I usually play with a particular vocabulary of materials which develops over time. I also move onto other materials, for example I don’t really use that kind of really manufactured rope anymore. The rope that I use now is more loaded with histories instead of using a perfectly manufactured material which is primed for its use. I do continue to use raffia because I know what it can do. It’s weirdly strong, it can soak up water, so that’s why I use it in casting as a filler. Because kaolin is such a liquid clay it won’t set (within a day) unless you layer it with other materials. But then it does create this weird texture at the same time.




It seems like when you’re selecting materials, they do have these two aspects that are so woven together in that everything you’re choosing is coming as a product of your research, but also the things that they just really pragmatically allow you to do and the qualities that they have. So, is that a fair thing to say?

Yeah, yeah that is fair. I do actually like pushing those materials to the limits.


To what extent would you say that your work is materials led? And by that I mean would you say that you make the materials work for you, or is it more of a collaborative relationship, a negotiation or a feeling out of something where they push back against what you want them to do?

I think a bit of both. With some materials, it’s me in charge. But with stuff like kaolin, that’s me experimenting and realising actually, I can’t make a completely solid mass using this approach. There has to be a compromise. I feel like it’s more me in charge of the materials as opposed to a collaboration a lot of the time. I don’t know whether it’s the way that I handle it or force it to work. It just does.




Can you speak about how you interact with them when you’re making and the kind of processes you go through when you’re figuring out what they can do? Maybe it’s interesting to talk about the kaolin, because last time I saw you, you were painting with it and now you’re casting these really big objects. There’s some kind of finding out or experimenting process in there that’s edging from one step to the next: how did you discover the qualities that it had that allowed you to do this?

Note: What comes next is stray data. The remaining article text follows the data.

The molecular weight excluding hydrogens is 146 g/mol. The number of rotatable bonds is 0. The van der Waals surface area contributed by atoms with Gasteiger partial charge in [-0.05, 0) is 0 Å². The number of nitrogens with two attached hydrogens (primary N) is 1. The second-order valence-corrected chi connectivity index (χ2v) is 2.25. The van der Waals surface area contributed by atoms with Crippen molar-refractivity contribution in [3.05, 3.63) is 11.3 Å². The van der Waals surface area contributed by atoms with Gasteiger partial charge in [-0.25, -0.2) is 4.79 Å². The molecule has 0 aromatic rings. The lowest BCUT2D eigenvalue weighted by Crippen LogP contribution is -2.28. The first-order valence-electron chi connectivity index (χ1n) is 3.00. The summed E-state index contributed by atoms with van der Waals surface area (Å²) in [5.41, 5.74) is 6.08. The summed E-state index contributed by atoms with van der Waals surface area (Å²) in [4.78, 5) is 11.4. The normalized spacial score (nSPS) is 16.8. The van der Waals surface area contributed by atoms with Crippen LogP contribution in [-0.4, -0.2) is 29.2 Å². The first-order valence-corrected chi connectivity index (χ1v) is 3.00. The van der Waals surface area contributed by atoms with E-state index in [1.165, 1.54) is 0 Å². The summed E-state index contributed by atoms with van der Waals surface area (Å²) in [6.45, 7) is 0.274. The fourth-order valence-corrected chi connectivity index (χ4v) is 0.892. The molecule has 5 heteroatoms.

Most of the time I discover stuff almost by working other processes into the ground. It actually cast solid in the bottom of a bucket and I managed to get it out and it was this beautiful solid disc. But then it has those qualities and it kind of crumbles under weight. That’s how I guess I treat most things materials: asking how much force can it take? How much can I load it with? So with kaolin, I ask much water or other materials can I mix with it before it just completely loses those qualities. Everything’s time based.




Are you very reactive to what they do?

Yeah. That’s how I also treat my work. I like to protect it when it’s in my studio and in transit but when it’s there it has its own narrative. The work that I had with you [GRAFT] sustained so much damage from being out in the rain and in the mud that I probably can’t show it again but that’s fine. I think that also ties in to people’s attitudes towards preserving art works as this monetary object.


There’s an ethical question amongst object makers about producing more stuff to go in the world, and artists seem to be thinking if I’m using stuff that’s already here then I’m not really making these giant things that have to be stored and looked after.

Yeah I have a weird relationship with preserving works. It’s also particularly in the history of institutions preserving black artist’s work against their will, either after they’ve died or they’ve preserved it or repaired it in a way that shouldn’t have happened. Or it’s even shown in a way that people don’t get to experience the whole thing. For example, I had no idea that Chris Ofili’s work that’s in Tate Britain - “No Woman No Cry” -  glows in the dark. When you turn the lights off it turns bright green and it’s says “Stephen Lawrence, 1974 to 1993”. I never knew that. But that’s the way Tate show it. It’s a weird ownership of materials. I feel like I make work so the materials retain their autonomy. They can decay on their own terms. You can’t really repair a lot of them without completely changing the work.